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Volume 6, Issue 5, October Issue - 2018, Pages:751-762


Authors: Ayan Das, S. K. Singh, Maneesh Kumar, Omkar Kumar
Abstract: Zinc (Zn) is an essential trace element needed for proper growth of plants, animals and human. The area where there is deficiency of Zn in the soil is also the area with widespread occurrence of Zn deficiency in human. Zinc fertilization in the field will not only help in correcting Zn deficiency in the crop and obtaining better yield and productivity, but will also help in fighting against malnutrition due to Zn in the population relying on that crop. Various approaches like industrial fortification, food supplementation and dietary diversification are implemented to fight against micronutrient malnutrition. However, these are neither sustainable as well as cost-effective, nor do they target the rural population. Biofortification of Zn in the grains of staple food crops is a better option to reach the poorest of the poor. However, biofortifying the crops with micronutrients meet up with several challenges. More than 50% of the Zn is lost during milling. The remaining fraction of Zn is also not available to the full extent for intestinal absorption due to presence of some antinutrient factors like phytates. Therefore, the biofortification programmes should aim at engineering Zn partitioning more to seed endosperm, curbing loss of Zn, Fe and other essentials during processing and Zn profiling of food crops along with Fe and other nutrients, antinutrients and promoters to get a better crop for a healthy life.
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Full Text: Zinc (Zn) is an important trace element which is essential for the normal healthy growth of plants, animals and humans. In plants, Zn is present as a structural constituent or regulatory co-factor of different enzymes and proteins involved in metabolism of carbohydrate, protein and auxin, pollen formation, the maintenance of membranes integrity (Marschner, 1995) and providing tolerance to reactive oxygen species (Cakmak, 2000). Role of Zn in animals include nucleic acid metabolism (Miller et al., 1967), cell signalling (McNulty & Taylor, 1999) and apoptosis (Zalewski et al., 1993). Zinc is essential for physiological processes including growth and development (Prasad, 1985), lipid metabolism (Cunnane, 1988), brain and immune function (Prasad, 1985). According to Vidyavati et al. (2016) zinc deficiency associated with various human disorder such as growth retardation in children, spontaneous abortion in pregnant woman, repeated respiratory infections, alopecia, depression lack of concentration, skin infections, diarrhea and oral or genital ulcers. Role of the Fe and Zn in human nutrition has been clearly demonstrated. World Health Organization has racked Fe and Zn deficiency to be 5th and 6th among top ten major causes of illness and disease in developing countries.   Low total Zn concentrations Calcareousness Peat and muck soils pH towards alkalinity High available P Paddy soils High sodium, calcium, magnesium and bicarbonate concentrations.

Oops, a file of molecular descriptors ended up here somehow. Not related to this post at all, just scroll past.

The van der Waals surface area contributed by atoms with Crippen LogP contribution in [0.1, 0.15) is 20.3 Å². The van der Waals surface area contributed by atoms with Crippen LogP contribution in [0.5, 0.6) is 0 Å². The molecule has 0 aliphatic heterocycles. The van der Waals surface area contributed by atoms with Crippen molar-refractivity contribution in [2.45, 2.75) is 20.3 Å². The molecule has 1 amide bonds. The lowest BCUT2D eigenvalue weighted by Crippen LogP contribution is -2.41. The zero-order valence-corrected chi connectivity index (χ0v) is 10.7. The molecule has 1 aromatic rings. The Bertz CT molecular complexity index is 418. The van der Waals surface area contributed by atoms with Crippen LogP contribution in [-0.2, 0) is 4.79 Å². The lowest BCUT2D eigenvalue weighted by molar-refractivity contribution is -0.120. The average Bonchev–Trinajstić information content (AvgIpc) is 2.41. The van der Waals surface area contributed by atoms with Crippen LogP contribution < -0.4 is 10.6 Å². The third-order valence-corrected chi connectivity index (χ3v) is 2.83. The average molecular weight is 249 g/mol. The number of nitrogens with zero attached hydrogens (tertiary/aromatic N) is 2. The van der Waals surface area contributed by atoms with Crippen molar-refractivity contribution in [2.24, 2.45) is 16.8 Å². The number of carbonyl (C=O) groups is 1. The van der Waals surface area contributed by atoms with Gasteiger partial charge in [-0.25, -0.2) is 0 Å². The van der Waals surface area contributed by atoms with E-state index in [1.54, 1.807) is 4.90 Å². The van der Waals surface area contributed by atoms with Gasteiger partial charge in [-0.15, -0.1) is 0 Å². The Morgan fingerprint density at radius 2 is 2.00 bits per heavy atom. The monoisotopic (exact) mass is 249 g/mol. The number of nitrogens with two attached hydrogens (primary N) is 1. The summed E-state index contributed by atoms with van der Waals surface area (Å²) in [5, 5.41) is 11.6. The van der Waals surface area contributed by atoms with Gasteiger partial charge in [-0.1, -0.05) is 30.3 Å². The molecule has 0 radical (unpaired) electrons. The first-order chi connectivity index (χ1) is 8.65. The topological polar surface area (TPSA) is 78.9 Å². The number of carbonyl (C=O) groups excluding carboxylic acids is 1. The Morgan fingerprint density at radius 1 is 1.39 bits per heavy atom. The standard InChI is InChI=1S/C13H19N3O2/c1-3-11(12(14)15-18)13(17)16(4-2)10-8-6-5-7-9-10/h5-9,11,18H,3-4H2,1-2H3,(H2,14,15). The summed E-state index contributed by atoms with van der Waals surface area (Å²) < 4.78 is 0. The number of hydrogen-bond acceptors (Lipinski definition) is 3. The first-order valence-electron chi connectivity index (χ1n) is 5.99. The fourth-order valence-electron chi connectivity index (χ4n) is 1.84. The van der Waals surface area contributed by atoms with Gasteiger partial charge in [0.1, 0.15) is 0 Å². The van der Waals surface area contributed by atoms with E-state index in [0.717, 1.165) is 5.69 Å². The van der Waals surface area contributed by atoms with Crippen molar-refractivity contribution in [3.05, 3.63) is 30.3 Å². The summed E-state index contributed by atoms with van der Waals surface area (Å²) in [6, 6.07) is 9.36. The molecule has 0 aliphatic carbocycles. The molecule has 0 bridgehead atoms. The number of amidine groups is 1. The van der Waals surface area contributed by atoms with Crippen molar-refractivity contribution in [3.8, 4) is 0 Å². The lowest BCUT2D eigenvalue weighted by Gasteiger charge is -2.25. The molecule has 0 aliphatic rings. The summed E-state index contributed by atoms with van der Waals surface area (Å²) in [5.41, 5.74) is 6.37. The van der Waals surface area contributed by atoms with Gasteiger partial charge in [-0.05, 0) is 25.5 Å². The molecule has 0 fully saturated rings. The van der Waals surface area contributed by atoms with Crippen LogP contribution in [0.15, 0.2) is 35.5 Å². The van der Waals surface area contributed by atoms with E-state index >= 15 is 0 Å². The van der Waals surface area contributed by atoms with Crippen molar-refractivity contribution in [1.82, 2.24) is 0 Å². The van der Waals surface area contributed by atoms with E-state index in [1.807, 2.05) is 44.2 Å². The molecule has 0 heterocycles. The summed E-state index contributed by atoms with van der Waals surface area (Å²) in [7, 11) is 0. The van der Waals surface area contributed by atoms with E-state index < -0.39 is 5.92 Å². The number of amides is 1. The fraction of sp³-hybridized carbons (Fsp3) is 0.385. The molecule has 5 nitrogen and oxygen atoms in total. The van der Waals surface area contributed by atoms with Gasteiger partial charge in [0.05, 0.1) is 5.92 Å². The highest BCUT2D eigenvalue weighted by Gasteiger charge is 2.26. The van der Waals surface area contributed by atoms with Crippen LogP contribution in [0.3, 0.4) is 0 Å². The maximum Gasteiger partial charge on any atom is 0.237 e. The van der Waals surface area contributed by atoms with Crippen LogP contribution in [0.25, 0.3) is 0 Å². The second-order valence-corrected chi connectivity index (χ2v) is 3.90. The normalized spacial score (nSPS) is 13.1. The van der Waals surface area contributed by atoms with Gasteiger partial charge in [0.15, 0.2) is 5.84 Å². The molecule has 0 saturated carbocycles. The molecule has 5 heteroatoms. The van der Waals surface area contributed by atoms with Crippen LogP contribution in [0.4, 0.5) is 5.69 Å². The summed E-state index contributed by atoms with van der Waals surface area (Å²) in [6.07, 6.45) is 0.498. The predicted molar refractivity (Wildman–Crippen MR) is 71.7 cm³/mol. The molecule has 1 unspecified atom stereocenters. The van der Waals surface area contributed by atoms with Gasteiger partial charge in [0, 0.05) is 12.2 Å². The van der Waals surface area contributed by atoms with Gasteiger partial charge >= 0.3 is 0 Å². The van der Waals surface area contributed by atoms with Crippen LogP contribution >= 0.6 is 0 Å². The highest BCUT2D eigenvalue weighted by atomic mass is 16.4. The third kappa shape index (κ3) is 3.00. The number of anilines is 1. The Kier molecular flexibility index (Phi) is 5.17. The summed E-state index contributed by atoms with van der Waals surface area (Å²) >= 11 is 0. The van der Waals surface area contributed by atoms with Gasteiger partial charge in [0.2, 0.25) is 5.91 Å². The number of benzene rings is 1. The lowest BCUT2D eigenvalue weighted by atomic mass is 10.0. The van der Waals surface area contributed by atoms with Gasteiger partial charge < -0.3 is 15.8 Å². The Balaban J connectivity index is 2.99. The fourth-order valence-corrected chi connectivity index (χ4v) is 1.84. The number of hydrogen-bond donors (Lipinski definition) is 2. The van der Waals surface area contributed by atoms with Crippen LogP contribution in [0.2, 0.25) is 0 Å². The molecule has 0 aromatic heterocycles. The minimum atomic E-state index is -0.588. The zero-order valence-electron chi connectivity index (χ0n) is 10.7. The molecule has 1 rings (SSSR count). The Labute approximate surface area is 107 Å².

In India, the per capita availability of agricultural land (0.12 ha) and net cultivated area (141.58 ha) is shrinking continuously and as a result pressure for enhancing food grain production is a prime need (Anonymous, 2013). Therefore, any factors, such as zinc deficiency, which can prevent crops from attaining their potential yield, need to be addressed. Identifying the main areas of Zn-deficient soils and crops and treating them with Zn fertilizers to correct the deficit to the crops, or growing more Zn-efficient crops which can tolerate lower available concentrations of Zn in soil needed to maximize food production. Hafeez et al. (2013) reported that zinc deficiencies associated with the growth retardation, reduction in tillers number, leaves size while it increases chlorosis and crop maturity period. Further, these researchers also reported the role of Zn in cellular functions and human immune system, due to its insufficient intake, human body will suffer from hair and memory loss, skin problems and weakness in body muscles.   Recently, there is a shift in micronutrient fertilization strategy to avail twin benefits of maximization of crop productivity and producing micronutrient (Fe and Zn) rich food for alleviating micronutrient-related nutritional disorders in humans. Over one billion people worldwide do not get enough food (FAO, 2009). However, a far more estimate of two billion people suffer from a ‘hidden hunger’ of micronutrient malnutrition (Kennedy et al., 2003). Increasing the density of Zn in staple food crops is considered to be a big global challenge of this century. It is estimated (WHO, 2007) that almost 27 % of total population in India is affected by various Zn deficiency related disorders such as poor immune system, diarrhea, poor physical and mental growth. Children are more prone to Zinc deficiency which causes about 4.4 % of the total child deaths in the world (Black, 2003). Biofortification of Zn is an approach aiming to increase Zn concentrations in the edible parts of plants through crop breeding or the use of biotechnology or through agronomic practices as well (Cakmak, 2008). Biofortification associated with the increasing Zn concentration up to 40-60 mg kg-1 in cereals grain. It can be achieved either by the application of Zn fertilizers or developing crop varieties that has ability to concentrate more Zn in edible portions. This approach of Zn delivery is considered to be more economical and effective strategy to the rural populations in developing countries (Nestel et al., 2006; Mayer et al., 2008). This article aimed at presenting information’s on various approaches of Zn biofortification and bioavailability of fortified zinc for improving human health. 2 Causes of Zn Deficiency in Soil The major causes which may contribute to the occurrence of Zn deficiency in soil include one or more of the following (Lindsay, 1972): The plant-available forms of Zn in soils are free ions (Zn2+ and ZnOH+). The pH dependency of the Zn solubility is governed by: Soil-Zn+2H+ ?  Zn2+        log K0 = 5.8 Or, log Zn2+ = 5.8 – 2pH Therefore, Zn2+ solubility decreases 100 times with increase in 1 unit of pH (Lindsay, 1979). During green revolution, increasing yield by intensive high input responsive agriculture helped in achieving food security but ignored soil health. The discovery of widespread Zn deficiency problems is due to the shift from traditional agriculture to growing modern, high-yielding, input responsive plant. These new crop varieties are much more susceptible to Zn deficiency than the traditional crops. Thereby, to maximize food production and increase the productivity of the land, zinc deficiency needs to be addressed. For correcting the Zn deficiency, different Zn fertilizers are available in the market as presented in table 1 (Alloway, 2008a; Brouwer, 2010; Das & Green, 2013). These fertilizers could be applied by various methods such as broadcasting, banding, foliar sprays, seed treatments and root dipping of rice seedlings before transplanting (Mortvedt & Gilkes, 1993). Cheated forms of Zn, such as Na2Zn-EDTA are also used as foliar application on high value crops (Alloway, 2008b). 3 Zinc Enhances Crop Productivity Proper Zn nutrition of the crop is needed for maintaining crop yield and productivity. Success story in Central Anatolia, Turkey can be taken as an example, where Zn fertilization has been reported to increase wheat yield dramatically (Cakmak, 2004). Various other reports of positive impact of Zn application on plant growth are also available in India (Yoshida & Tanaka, 1969; Yilmaz et al., 1997; Muthukumararaja & Sriramachandrasekharan, 2012; Mabesa et al., 2013; Imran et al., 2015). With increase in overall zinc deficiency in India from 42% to 49% (Singh, 2009) and an estimated yield losses of US $ 1.5 billion (Singh, 2010) efforts are underway to reduce zinc deficiency in soils. Latest estimate (Shukla et al., 2018) clearly demonstrated that the extent of Zn deficiency in Indian soil is on the path of decline and is currently to a tune of 36.5%. This is because of the awareness among the farmers to apply Zn fertilizers to seek the twin benefits of increased crop production and improvement in human health. 4 Zinc Important for Human Health A geographical overlap between Zn deficiency in soil and human (Cakmak, 2010) made Zn deficiency an important issue of concern. Pharmaceutical supplementation, industrial fortification, dietary diversification and biofortification are some of the strategies to fight against micronutrient malnutrition (Meenakshi et al., 2007). Dietary diversification although most effective is impractical in many countries due to lack of wide availability and compliance issues (Galera et al., 2010). Where infrastructure allows, mineral nutrition can be improved using pharmaceutical supplementations (tablet/sachet) or conventional fortification or industrial fortifications. Unfortunately, this strategies also have been largely unsuccessful in developing countries because of high cost involvement and only very few governments can afford such kinds of expensive interventions (Meenakshi et al. 2007; Stein et al. 2007). However, biofortification targets the rural areas where an estimated 75 % of the poor lives surviving on large amounts of staple foods. After an initial investment in developing bio-fortified crops, those crops can be adapted to various regions at a low additional cost and are available in the food system, year after year. It is sustainable too. Expected increases in food prices are likely to increase dependence on staple foods (Bouis & Welch, 2010). Therefore, enhancing the quality of the staple crops holds immense importance. 4 Biofortification Biofortification is the enrichment of the edible parts of the crops with nutrients under consideration through agronomic managements or conventional breeding, transgenic approaches or a combination of these to reach the poor population of the middle and low income countries to fight against malnutrition. Biofortification consists of two approaches: genetic and agronomic approach. However, for a successful biofortification program an integrated approach is needed rather than considering them alone. 4.1 Genetic Approach Breeding for Zn fortification is a long term process involving identification of the required traits and the most promising parent, crossing and back crossing, environmental stability of the trait and adaptation of the plant to the new environment (Cakmak, 2008). Breeding crops for high Zn concentration in the edible parts should aim at exploring and exploiting genetic control and molecular physiological mechanisms contributing to higher accumulation of Zn (White & Broadley, 2005). Enhancing Zn uptake from the rhizosphere, translocation to shoots, phloem loading, and remobilization will help in enhancing grain Zn concentration. Under Zn deficient conditions, genes like ZIP1 and ZIP3 in roots, ZIP4 in both roots and shoots (Guerinot, 2000), a homolog GmZIP1 in soybean (Glycine max) nodules (Moreau et al., 2002) are found to be expressed. In rice, various transporters including OsZIP1, OsZIP3 OsZIP4 and OsZIP5 were found to be induced under Zn deficiency (Ramesh et al., 2003; Ishimaru et al., 2006). Mugineic acid family phytosiderophores (MAs) were proposed to contribute to the acquisition of Zn besides Fe acquisition in graminaceous plants (Welch, 1995). In wheat (Triticum spp.) and barley (Hordeum vulgare), Zn deficiency was reported to induce MAs secretion (Zhang et al., 1989; Cakmak et al., 1994). The increased secretion of MAs in rice line RIL46 (Widodo et al., 2010) was also reported. Despite the progress in understanding micronutrient uptake and translocation information about phloem delivery of micronutrients to seeds in different crops is particularly lacking (Waters & Renuka, 2011). Moreover, a successful breeding program depends upon optimization of the soil available nutrient pools. Very recently, scientists in Raipur, India have developed a high zinc-enriched variety of rice called "Chhattisgarh Zinc Rice-1" (Press release, 2015). 4.2 Agronomic Approach From the above discussion, it is now evident that for a successful breeding program, it is very important to provide Zn to the plant through fertilizer application. Proper agronomic approach includes: selection of the proper method of fertilization (soil, foliar, soil + foliar, seed treatment, etc.) along with its proper rate, place and time of application. According to Cakmak (2008) soil and/or foliar applications of Zn fertilizers found significant in increase Zn concentrations in grain. Soil + foliar application of Zn was reported as the most effective method for increasing the grain Zn content in wheat (Yilmaz et al., 1997). Similar reports of foliar Zn applications to be more effective in increasing Zn concentration in brown rice with an average increase of 2.4, 25 and 32 % by soil, foliar and foliar + soil Zn application, respectively were shown (Figure1). Foliar Zn application during early milk stage was reported to be most effective in increasing grain Zn concentration (Mabesa et al., 2013). However, (Wissuwa et al., 2008) reported native soil Zn status to be the dominant factor than genotype and fertilizer in determining grain Zn concentrations. Various other approaches were also tried for enriching the grains with Zn. Alternate wet and dry cycle in paddy field combined with ZnSO4 rather than Zn-EDTA fertilization was demonstrated as an effective method to elevate grain yield and increase Zn accumulation in rice grains (Wang et al., 2014). Nitrogen (N) and Zn fertilization had been reported to have a synergistic effect on grain Zn concentration (Kutman et al., 2010). Possibly by affecting the levels of Zn-chelating nitrogenous compounds or the abundance of Zn transporters.  The use of summer green manures Sesbania aculeate along with Zn fertilization, irrespective of sources and methods of application was reported to be beneficial for Zn enrichment in the grains of basmati rice (Singh & Shivay 2013). Application of biosolids and biosolids+biochar treatments significantly increased the Zn concentration of most species with beet root showing the greatest increase in the dry weight Zn concentrations (Gartler et al., 2013). Effect of different agronomic management approaches in increasing Zn concentrations is enlisted in table 2. 4.3 Choice of Crops for Biofortification Zinc is unevenly distributed within the plant in the order root ≈ shoot >fruit, seed, tuber (Broadley et al., 2012). Thus the concentrations of Zn are generally higher in root and leafy vegetables crops as compared to the grain, seed, fruit, or tuber crops (White & Broadley, 2005; Pfeiffer & Mc Clafferty, 2007; White & Broadley, 2009). Further, it has been reported that Zn concentration are generally higher in the legumes seeds as compared to the cereals. In south and south-east Asia, with 90 % of the rice grown and consumed, the normal consumption of rice ranged between 300 to 800 g per day per person in south and south-east Asia, where 90 % of the rice are grown (Virk et al., 2009). In brown rice, the grain Zn content ranged between 15.3 to 58.4 mg kg-1 (Gregorio et al. 2000), however due to milling, Zn content decreased to 12 mg kg-1 in polished rice (Barry 2006). Zinc deficiency is encountered in nearly 50% of the cereal-grown   areas in the world (Graham & Welch, 1996; Cakmak, 2002) and as wheat provides nearly 50% of the daily calorie intake in rural region (Cakmak, 2004), the Zn enrichment strategies should focus not on the diets dominated by pulses, vegetables and fruits rather on diets dominated by cereals. Unlike wheat and barley, some of  the bottleneck in Zn loading in rice crop are : Xylem-transported zinc is more important than phloem-transported zinc for zinc accumulation in the grains (Jiang et al., 2007) ; due to no xylem discontinuity in rice, Zn can be loaded directly from xylem in the vascular bundle to nucellar epidermis and aleuron cells (Krishnan &  Dayanandan, 2003) and low endosperm loading is not because of transport barriers but because of limited uptake (sink) capacity in the highly starch-filled endosperm cells (Stomph et al., 2009). 5 Bioavailability of Fortified Zn The fraction of the micronutrient that is absorbed in the human intestine is more important than the total amount of micronutrient present in the edible part. Presence of various ant nutrient substances in the grains (phyic acid or phytin in whole legume seeds or cereals grains, fibres in whole cereal grain products, haemagglutinins (e.g. lectins) in most legumes and wheat) reduces the bioavailability of the metals (Graham et al., 2001). Phytic acid (or myo-inositol 1,2,3,4,5,6-hexakisphosphate) forms very stable complexes with mineral ions rendering them unavailable for intestinal uptake. As the phytic acid content of the diet increases, the intestinal absorption of zinc decreases (Flanagan, 1984). Besides its negative effects, phytic acid also assumed to play an important role in providing antioxidant properties, anti-carcinogenic properties (Harland & Morris, 1995), mineral cation storage in seeds, phosphorus homeostasis, buffering cellular phosphorus levels, etc. (Lopez et al., 2002) A global estimate of Phytic acid content of cereal and legume seeds are given in Figure 2. There are various trials like cultured human intestinal cells (Caco-2 cell model), animal models (e.g. rats, pigs, and poultry), and small scale human clinical trials (Underwood & Smitasiri, 1999) which can be used to study how much amount of the metals present in the diet is actually absorbed by the body. However, this method of bioavailability test of micronutrients in numerous genotypes of staple foods crops is impractical (Graham & Welch, 1996). A number of mathematical functions and regression analysis to model the observed relations between zinc absorption and various dietary components are also available from the WHO (WHO, 1996), the International Zinc Nutrition Consultative Group (IZiNCG, 2004), Wing et al. (1997) and Miller et al. (2007). Total absorbed Zn per day (TAZ) was calculated as (Miller et al. 2007) Where,       Amax = maximum absorption (mill moles per day),                   KR =       equilibrium dissociation constant of zinc-receptor binding reaction (mill moles per day),                   KP =       equilibrium dissociation constant of Zn-phytate binding reaction (mill moles per day),                   TAZ = total daily absorbed Zn,                   TDP = total daily dietary phytate and                   TDZ = total daily dietary Zn. The values of the constants Amax, KP and KR were revised as 0.091, 0.68 and 0.033, respectively (Hambidge et al., 2010). The Zn absorption values predicted by this model were at par with the actually measured values in a labeled-Zn study in human (Rosado et al., 2009). Soil plus foliar Zn spray at heading reportedly increased estimated Zn bioavailability in wheat grains to the desired levels (Hussain et al., 2012). Foliar applied Zn-amino acid and ZnSO4 were found to be more effective than Zn-EDTA and Zn-Citrate to cause a higher accumulation of bioavailable Zn in polished rice (Wei et al., 2012). Soil, foliar and soil + foliar Zn application were reported to decrease grain phytate concentration by 9%, 10% and 14%, respectively (Imran et al., 2015). 6 Loss of Zn During Milling It has been reported (Lu et al., 2013) that Zn in the different parts of the grain are in order of: bran>hull>whole grain>brown rice>polished rice. The concentration of Zn in the embryo and aleurone layer were around 150 mg kg−1 and 15 mg kg−1 in the endosperm (Ozturk et al., 2006).Tissue location-specific µ-XRF mapping of rice grains also showed considerably more Zn concentration in the embryo, aleurone layer and hull tissues than endosperm and 43% of the total Zn were removed by the milling process (Lu et al., 2013). Consequently, consumption of milled cereal products may result in reduced Zn supply to the body. Therefore, emphasis should also be given on more Zn partitioning to seed endosperm and thereby curbing loss of Zn along with Fe and other essentials during processing. Effect of milling time on percent Zn loss from three different varieties is shown in Figure 3.  7 Organisations Working in the Field of Biofortification of Micronutrients Harvest Plus, launched in 2004, as a follow up the Consultative Group for International Agricultural Research (CGIAR) micronutrients project is leading the development of biofortified varieties of different crops. Various Institutes which have responsibility to actively collaborate the Harvest Plus Programme are Africa Rice Center; Bioversity International, International Center for Tropical Agriculture; International Center for Maize and Wheat Improvement; International Potato Center; International Center for Agricultural Research in the Dry Areas ; International Crops Research Institute for the Semi-Arid Tropics ; International Food Policy Research Institute ; International Institute of Tropical Agriculture  and   International Rice Research Institute. These Institutes receive fund under Harvest Plus Programme and have onus to develop micronutrients dense varities of staple food crops rich in micronutrients. The Harvest Plus scheme is funded by  various agencies such as  Asian Development Bank(ADB); Austrian Ministry of Finance; The Bill and Melinda Gates Foundation; International Life Sciences Institute (ILSRI); The International Fertilizer Group (IFG); Royal Danish Ministry of Foreign Affairs (RDMFA); Swedish International Development Agency(SIDA); Syngenta Foundation for Sustainable Agriculture (SFSA), U.K.; Department for International Development(DID); United States Agency for International Development(USAID); United States Department of Agriculture (USDA) and The World Bank (Harvest Plus, 2009). Harvest Plus signed a memorandum of understanding with the Government of India in 2007 and is breeding for iron rich pearl millet and Zn rich wheat. They are also breeding for Zn rich rice in Bangladesh in Zn rich wheat in Pakistan. Harvest Zinc Fertilizer Project under Harvest Plus Program launched in April 2008 were employed in Brazil, China, India, Pakistan, Thailand, Turkey and Zambia. Agro Salud, for Latin American and Caribbean (LAC) countries, also united with Harvest Plus (Harvest Plus, 2012). The INSTAPA project focuses on the improvement of iron, zinc, and vitamin A content of millet, sorghum, maize and cassava based foods in sub-Saharan Africa as part of the 7th Framework Program of the European Commission (INSTAPA, 2015). Conclusions Zinc biofortification of staple food crops provides a novel strategy for fighting against micronutrient malnutrition in the developing countries. In an effort coordinated by the Harvest Plus Projects, CGIAR centers are taking a leading role in breeding crops for better nutrition. However, the successful performance of the biofortified crop depends primarily upon the soil nutrient availability. Therefore, optimizing the nutrient availability from the soil by employing proper agronomic practices is of paramount importance. Fertilizer strategies should aim at scheduling Zn application to maximize Zn loading in edible parts of cereals. Such varieties are needed with more Zn partitioning to the seed endosperm. In spite of large number of researches in increasing the Zn content in edible parts, a dearth of knowledge is available about the bioavailability of the metal to the consumer. So, Zn profiling of food crops along with Fe and other nutrients, antinutrients and promoters is need of the present day. Emphasis should also be given on curbing loss of Zn and Fe during processing of the food products. Therefore, it can be said that breeding program along with proper agronomic management will be helpful for implementation of biofortification as a real nexus in improving human health. Conflict of interest All the authors declares that there is no conflict of interest